If you spend any time at all on mystery listservs (or any listserv where writers hang out), you're well-acquainted with the concept of BSP -- blatant self-promotion. If you're a writer, you've probably done your share of it. I know I have. Like the weather, it draws plenty of complaints but no suggestions for practical remedies.
We're supposed to promote ourselves, right? We're supposed to talk about our books, make people want to buy them and read them. Get online and promote, promote, promote! Trouble is, the more we talk, the less people want to listen. It's entirely possible for writers on the internet to talk readers out of buying their books.
I've seen it happen again and again. I've felt this reaction to some writers myself. They're the people who show up on the listservs only when they have something to sell -- or, even worse, when they want conference registrants to give them an award. They don't contribute to discussions, they don't offer helpful advice on any subject, they don't talk about anything except themselves and their products. "I want you to buy my books and give me awards, and that's the only reason I'm here" -- this is their underlying message. It's not surprising when such an approach produces exactly the opposite of the desired result. The offending authors would probably be amazed if they knew what people were saying about them privately.
So what's a writer to do? How do we promote our work online without making enemies or boring people to tears?
I can't tell adult professionals how to behave, but I can tell you what I, as a reader and book-buyer, respond to favorably and unfavorably. If a writer contributes to a discussion with intelligent comments and shows that she's interested in something other than herself and her own career, my heart will warm toward her. If an author has complimentary things to say about someone else's writing, I'm going to like him. Through discussions and recommendations, I'll form an idea of what a writer's work will be like, and if it seems appealing, I'll go looking for it. If I get hit over the head every few days with BSP ("Guess what wonderful thing has happened to me NOW!"), I'm going to develop resistance to both the writer and the work.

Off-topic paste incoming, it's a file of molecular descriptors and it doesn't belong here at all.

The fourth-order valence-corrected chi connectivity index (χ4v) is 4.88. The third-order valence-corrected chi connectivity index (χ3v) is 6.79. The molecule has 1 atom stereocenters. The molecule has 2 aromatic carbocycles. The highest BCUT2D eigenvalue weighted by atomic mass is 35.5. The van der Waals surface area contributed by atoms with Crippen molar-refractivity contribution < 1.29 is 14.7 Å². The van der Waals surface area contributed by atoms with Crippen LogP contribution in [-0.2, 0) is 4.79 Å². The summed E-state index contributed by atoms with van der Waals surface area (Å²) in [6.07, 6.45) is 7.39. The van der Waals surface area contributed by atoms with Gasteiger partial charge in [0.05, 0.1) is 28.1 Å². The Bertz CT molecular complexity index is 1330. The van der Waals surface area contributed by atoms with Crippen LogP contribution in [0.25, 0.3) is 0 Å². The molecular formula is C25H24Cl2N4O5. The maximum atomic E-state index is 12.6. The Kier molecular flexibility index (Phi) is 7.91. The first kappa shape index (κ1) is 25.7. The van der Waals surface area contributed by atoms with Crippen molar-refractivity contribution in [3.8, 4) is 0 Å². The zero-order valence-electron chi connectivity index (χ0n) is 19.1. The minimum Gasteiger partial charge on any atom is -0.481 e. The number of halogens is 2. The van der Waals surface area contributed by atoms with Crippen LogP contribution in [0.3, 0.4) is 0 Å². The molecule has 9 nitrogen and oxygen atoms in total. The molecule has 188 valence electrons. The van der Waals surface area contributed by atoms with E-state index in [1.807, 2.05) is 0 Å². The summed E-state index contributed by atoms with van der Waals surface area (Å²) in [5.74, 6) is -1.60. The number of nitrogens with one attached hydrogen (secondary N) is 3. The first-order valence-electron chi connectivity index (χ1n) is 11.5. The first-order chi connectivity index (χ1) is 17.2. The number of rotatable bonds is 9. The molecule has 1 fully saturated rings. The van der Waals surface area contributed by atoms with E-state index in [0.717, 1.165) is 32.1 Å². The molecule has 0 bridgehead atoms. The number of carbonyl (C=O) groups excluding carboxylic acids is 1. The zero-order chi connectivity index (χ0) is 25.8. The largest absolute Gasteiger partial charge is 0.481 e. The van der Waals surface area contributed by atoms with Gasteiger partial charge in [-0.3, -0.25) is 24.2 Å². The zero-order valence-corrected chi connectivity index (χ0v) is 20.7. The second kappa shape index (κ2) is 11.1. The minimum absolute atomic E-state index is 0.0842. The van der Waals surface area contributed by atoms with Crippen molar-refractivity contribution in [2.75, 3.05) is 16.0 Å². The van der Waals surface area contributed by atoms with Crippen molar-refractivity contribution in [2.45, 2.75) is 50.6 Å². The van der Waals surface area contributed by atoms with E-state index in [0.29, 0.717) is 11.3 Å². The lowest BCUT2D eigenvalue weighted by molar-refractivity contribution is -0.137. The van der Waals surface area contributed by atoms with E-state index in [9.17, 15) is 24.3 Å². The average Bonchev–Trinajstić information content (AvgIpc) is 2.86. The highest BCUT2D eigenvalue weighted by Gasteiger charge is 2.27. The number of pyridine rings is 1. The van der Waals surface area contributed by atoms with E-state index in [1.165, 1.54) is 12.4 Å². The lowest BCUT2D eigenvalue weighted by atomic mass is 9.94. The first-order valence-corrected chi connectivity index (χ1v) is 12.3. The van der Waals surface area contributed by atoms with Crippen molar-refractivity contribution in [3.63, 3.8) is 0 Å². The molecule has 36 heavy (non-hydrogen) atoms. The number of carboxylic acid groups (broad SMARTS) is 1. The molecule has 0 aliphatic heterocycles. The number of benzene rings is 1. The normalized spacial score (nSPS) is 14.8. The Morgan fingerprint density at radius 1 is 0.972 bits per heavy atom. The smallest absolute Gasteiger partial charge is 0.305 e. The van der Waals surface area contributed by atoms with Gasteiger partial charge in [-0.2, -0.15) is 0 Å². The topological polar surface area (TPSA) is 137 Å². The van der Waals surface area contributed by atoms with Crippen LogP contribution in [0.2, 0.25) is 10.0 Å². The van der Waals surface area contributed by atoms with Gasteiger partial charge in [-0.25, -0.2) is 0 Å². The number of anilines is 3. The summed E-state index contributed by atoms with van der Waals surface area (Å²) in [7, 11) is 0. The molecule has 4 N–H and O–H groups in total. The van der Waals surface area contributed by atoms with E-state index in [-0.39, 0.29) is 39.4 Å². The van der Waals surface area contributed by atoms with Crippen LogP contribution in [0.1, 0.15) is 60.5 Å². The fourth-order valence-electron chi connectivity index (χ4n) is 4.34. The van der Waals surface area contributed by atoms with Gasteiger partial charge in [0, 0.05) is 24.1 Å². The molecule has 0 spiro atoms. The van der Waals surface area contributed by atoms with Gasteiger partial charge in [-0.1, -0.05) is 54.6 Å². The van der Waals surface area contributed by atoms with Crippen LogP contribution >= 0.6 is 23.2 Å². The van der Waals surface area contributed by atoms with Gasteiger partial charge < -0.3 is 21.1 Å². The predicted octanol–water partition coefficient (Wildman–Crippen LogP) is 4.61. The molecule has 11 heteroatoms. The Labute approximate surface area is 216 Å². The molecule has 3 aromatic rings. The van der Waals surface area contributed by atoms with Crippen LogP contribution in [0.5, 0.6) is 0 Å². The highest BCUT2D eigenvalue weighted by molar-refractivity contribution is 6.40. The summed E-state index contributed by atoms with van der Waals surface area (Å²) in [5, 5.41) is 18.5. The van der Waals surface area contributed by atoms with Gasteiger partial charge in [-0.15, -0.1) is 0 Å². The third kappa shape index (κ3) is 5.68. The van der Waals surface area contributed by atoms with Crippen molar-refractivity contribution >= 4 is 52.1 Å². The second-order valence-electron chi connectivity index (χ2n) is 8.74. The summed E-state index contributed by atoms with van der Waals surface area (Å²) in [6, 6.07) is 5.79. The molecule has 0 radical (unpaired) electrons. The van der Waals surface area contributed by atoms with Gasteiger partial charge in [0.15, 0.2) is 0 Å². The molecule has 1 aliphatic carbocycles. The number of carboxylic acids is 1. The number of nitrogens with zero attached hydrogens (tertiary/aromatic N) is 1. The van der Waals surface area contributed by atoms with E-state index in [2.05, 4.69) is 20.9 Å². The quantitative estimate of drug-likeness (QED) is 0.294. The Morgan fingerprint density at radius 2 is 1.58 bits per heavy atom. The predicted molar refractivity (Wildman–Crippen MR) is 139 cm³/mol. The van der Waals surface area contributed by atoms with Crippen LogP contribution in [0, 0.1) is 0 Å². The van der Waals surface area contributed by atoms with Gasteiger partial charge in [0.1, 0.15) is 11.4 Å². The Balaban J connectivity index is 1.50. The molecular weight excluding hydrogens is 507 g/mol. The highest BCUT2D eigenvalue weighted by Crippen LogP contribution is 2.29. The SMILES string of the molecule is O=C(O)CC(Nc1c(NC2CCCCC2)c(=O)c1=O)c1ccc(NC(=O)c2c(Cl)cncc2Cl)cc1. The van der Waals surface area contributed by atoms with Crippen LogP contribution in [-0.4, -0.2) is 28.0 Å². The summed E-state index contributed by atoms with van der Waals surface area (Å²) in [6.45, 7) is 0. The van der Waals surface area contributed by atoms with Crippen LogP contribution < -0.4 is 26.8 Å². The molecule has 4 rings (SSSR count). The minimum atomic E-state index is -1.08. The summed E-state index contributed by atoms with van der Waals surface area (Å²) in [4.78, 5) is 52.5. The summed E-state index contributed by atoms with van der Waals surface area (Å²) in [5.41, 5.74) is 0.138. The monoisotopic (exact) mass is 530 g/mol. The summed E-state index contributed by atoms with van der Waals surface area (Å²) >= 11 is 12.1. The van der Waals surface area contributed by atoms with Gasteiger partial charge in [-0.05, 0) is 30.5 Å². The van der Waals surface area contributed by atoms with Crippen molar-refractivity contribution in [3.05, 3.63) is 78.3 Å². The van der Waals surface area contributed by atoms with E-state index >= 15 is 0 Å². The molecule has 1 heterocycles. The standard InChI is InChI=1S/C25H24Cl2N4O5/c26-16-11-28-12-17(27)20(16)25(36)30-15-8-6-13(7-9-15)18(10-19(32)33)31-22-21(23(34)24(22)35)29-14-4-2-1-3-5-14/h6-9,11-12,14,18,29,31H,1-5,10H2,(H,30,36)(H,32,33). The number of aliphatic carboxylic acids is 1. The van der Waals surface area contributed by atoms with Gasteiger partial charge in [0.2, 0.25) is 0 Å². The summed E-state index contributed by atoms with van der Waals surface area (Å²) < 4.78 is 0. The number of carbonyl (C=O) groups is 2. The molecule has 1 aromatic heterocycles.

Sure, I like hearing that a new book has been released. But I don't want to hear about every single review and every single interview and every new print run. I think all writers should stop before we post such information on a listserv and ask ourselves, "Who besides me really gives a darn about this? How many people will I be annoying if I post this?" Some information belongs on a writer's personal web site or blog and nowhere else.
I am on one list, the e-mail discussion list of the Sisters in Crime Guppies Chapter, where BSP is freely allowed because the entire purpose of the group is to help people get published. Each achievement is a validation of the group's worth. Even there, though, some members complain about being inundated with BSP. It's not surprising that they would hate it even more on a list with a broader purpose.
I know that many people share my distaste for excessive BSP online. I know because I've discussed it with them. Yet it continues unabated, like junk mail, everywhere we look. That makes me think that either (1) a majority of people just love reading BSP, or (2) a lot of people would rather quietly unsubscribe from a list than complain loudly enough about its content to provoke a change.